Manuel Zelaya

The ouster of Honduran President Manuel Zelaya has provided Latin America with a revelatory moment. Beginning with the Monroe Doctrine--and extending through countless invasions, occupations, and covert operations--Washington has considered the region its backyard. So where was this superpower these past few months, as Honduras hung in the balance? More or less sitting on its hands. The fact is that the United States is no longer willing, or perhaps even able, to select who governs from Tegucigalpa, or anywhere else in the region for that matter.

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When Manuel Zelaya was deposed as president of Honduras with the support of the Supreme Court, the National Congress, the attorney general and most of his own party, much of Latin America went into conniptions about safeguarding the constitution. Of course, that was precisely the issue. Zelaya was about to traduce the constitution, which forbade extension of the chief executive's term, precisely his intention. This is common in the lower part of the Western Hemisphere, and it is the opus operandi of Hugo Chavez in Venezuela. Zelaya's chosen instrument was a referendum, the tool of tyrants.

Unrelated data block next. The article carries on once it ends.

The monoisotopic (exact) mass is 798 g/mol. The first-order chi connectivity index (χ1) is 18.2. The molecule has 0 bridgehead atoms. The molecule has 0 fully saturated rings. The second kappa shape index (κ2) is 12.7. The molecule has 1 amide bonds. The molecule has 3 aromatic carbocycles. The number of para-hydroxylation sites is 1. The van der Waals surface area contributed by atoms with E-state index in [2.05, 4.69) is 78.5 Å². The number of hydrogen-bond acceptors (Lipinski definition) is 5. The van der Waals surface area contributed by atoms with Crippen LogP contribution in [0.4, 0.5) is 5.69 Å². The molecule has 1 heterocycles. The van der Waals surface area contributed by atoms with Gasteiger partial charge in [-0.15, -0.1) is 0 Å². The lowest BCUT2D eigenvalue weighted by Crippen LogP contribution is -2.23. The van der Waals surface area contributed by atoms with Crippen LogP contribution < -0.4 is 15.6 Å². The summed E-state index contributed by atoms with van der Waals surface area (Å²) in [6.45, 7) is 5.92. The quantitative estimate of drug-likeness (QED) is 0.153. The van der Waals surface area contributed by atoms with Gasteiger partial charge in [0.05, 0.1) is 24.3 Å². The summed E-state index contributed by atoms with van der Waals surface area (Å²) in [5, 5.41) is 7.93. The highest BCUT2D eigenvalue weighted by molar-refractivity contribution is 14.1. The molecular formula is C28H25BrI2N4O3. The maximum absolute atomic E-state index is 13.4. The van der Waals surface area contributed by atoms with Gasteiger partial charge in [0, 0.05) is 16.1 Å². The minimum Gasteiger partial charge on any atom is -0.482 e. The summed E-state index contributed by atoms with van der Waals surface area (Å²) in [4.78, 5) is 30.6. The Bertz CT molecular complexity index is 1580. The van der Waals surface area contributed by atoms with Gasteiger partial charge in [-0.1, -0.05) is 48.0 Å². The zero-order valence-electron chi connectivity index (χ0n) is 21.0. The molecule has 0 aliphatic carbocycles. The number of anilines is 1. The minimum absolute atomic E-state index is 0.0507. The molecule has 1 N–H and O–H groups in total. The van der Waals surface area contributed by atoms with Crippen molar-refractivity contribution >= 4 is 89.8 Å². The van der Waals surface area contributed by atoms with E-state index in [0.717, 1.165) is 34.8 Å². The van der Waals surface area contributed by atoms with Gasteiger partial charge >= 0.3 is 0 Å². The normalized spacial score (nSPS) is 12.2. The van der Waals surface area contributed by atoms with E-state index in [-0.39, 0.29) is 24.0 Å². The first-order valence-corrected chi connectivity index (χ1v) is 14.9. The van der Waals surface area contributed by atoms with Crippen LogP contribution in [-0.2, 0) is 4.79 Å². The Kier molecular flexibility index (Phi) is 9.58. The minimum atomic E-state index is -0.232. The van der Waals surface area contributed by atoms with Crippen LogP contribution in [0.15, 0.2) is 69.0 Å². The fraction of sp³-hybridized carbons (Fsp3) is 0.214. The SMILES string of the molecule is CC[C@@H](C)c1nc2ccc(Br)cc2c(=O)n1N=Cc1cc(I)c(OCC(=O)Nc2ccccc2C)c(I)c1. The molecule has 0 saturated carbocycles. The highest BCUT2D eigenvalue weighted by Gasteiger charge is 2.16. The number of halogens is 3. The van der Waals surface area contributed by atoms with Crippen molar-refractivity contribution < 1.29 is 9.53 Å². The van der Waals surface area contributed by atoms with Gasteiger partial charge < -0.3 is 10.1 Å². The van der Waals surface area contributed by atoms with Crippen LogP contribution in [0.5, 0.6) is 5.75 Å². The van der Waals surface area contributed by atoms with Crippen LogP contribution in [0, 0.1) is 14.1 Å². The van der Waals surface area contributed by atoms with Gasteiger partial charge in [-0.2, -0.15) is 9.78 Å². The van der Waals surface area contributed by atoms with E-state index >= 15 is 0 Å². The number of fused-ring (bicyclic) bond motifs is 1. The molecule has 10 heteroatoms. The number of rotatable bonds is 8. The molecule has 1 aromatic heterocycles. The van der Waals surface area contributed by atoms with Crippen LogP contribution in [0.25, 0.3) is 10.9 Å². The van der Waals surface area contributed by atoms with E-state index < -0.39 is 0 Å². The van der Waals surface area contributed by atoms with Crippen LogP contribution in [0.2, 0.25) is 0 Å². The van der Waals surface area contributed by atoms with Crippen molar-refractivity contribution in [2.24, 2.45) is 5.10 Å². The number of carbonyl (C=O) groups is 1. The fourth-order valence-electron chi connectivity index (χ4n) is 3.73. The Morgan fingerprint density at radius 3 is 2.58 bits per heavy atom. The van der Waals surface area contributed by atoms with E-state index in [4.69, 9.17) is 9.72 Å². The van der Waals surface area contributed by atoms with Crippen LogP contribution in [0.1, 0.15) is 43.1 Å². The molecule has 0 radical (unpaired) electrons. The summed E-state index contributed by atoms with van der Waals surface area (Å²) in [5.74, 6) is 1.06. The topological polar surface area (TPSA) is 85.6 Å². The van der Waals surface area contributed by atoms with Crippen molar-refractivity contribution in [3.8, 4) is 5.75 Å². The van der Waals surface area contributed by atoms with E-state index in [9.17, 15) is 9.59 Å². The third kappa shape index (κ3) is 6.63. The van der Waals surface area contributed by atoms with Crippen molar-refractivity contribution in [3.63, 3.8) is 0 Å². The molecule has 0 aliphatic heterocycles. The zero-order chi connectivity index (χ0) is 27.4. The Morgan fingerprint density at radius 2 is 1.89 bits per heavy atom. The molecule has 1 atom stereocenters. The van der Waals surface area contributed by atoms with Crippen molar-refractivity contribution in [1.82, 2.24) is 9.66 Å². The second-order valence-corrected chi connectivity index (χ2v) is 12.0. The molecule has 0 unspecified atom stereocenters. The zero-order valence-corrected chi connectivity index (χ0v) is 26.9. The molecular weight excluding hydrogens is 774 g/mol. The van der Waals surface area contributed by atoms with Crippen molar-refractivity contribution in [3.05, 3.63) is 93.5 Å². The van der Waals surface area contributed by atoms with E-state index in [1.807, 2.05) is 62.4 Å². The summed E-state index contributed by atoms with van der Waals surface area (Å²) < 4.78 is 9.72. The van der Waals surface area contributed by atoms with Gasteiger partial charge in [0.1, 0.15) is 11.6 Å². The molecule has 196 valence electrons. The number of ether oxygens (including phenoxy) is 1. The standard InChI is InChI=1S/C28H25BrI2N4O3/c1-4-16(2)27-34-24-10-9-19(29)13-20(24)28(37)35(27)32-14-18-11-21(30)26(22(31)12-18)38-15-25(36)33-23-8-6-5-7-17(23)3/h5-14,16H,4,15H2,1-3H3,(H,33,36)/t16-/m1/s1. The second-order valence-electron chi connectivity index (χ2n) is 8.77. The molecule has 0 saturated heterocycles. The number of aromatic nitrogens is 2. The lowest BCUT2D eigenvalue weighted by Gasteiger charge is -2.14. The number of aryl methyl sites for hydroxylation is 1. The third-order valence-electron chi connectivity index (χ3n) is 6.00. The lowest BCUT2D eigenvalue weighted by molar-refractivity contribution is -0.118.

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Ousting Zelaya

On September 12, the United States government revoked the visas of de facto Honduran President Roberto Micheletti and 14 of the country’s Supreme Court justices. Days earlier, the Millennium Challenge Corporation, a U.S.-government body, voted to cut off $11 million in aid to the cash-strapped Central American country.

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David Fontana is associate professor of law at George Washington University. Here in the United States, the removal of President Manuel Zelaya of Honduras has prompted disparate reactions from the political right and political left. Conservatives (fearing the influence of Hugo Chavez and his authoritarian brand of politics, with which Zelaya had aligned himself) have tended to side with the coup leaders.

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